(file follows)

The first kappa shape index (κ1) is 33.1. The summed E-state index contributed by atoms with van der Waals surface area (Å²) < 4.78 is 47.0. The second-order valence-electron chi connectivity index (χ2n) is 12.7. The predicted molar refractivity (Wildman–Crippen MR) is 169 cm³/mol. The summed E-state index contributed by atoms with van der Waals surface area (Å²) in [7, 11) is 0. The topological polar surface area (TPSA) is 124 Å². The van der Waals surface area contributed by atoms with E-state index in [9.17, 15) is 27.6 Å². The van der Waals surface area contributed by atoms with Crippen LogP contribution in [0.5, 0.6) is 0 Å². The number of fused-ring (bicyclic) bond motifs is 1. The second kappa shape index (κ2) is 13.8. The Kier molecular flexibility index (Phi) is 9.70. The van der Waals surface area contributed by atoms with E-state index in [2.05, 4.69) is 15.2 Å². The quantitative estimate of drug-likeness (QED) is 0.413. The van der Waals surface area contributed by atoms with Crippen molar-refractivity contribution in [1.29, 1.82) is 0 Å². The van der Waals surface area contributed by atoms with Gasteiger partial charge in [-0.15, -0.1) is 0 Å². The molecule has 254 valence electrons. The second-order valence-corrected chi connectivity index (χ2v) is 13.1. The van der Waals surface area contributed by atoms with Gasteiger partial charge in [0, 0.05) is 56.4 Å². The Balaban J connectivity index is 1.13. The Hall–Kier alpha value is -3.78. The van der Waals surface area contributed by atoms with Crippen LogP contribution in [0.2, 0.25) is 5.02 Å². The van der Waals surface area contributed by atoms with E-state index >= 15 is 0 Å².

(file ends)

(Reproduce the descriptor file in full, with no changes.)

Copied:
The first kappa shape index (κ1) is 33.1. The summed E-state index contributed by atoms with van der Waals surface area (Å²) < 4.78 is 47.0. The second-order valence-electron chi connectivity index (χ2n) is 12.7. The predicted molar refractivity (Wildman–Crippen MR) is 169 cm³/mol. The summed E-state index contributed by atoms with van der Waals surface area (Å²) in [7, 11) is 0. The topological polar surface area (TPSA) is 124 Å². The van der Waals surface area contributed by atoms with E-state index in [9.17, 15) is 27.6 Å². The van der Waals surface area contributed by atoms with Crippen LogP contribution in [0.5, 0.6) is 0 Å². The number of fused-ring (bicyclic) bond motifs is 1. The second kappa shape index (κ2) is 13.8. The Kier molecular flexibility index (Phi) is 9.70. The van der Waals surface area contributed by atoms with E-state index in [2.05, 4.69) is 15.2 Å². The quantitative estimate of drug-likeness (QED) is 0.413. The van der Waals surface area contributed by atoms with Crippen molar-refractivity contribution in [1.29, 1.82) is 0 Å². The van der Waals surface area contributed by atoms with Gasteiger partial charge in [-0.15, -0.1) is 0 Å². The molecule has 254 valence electrons. The second-order valence-corrected chi connectivity index (χ2v) is 13.1. The van der Waals surface area contributed by atoms with Gasteiger partial charge in [0, 0.05) is 56.4 Å². The Balaban J connectivity index is 1.13. The Hall–Kier alpha value is -3.78. The van der Waals surface area contributed by atoms with Crippen LogP contribution in [0.2, 0.25) is 5.02 Å². The van der Waals surface area contributed by atoms with E-state index >= 15 is 0 Å².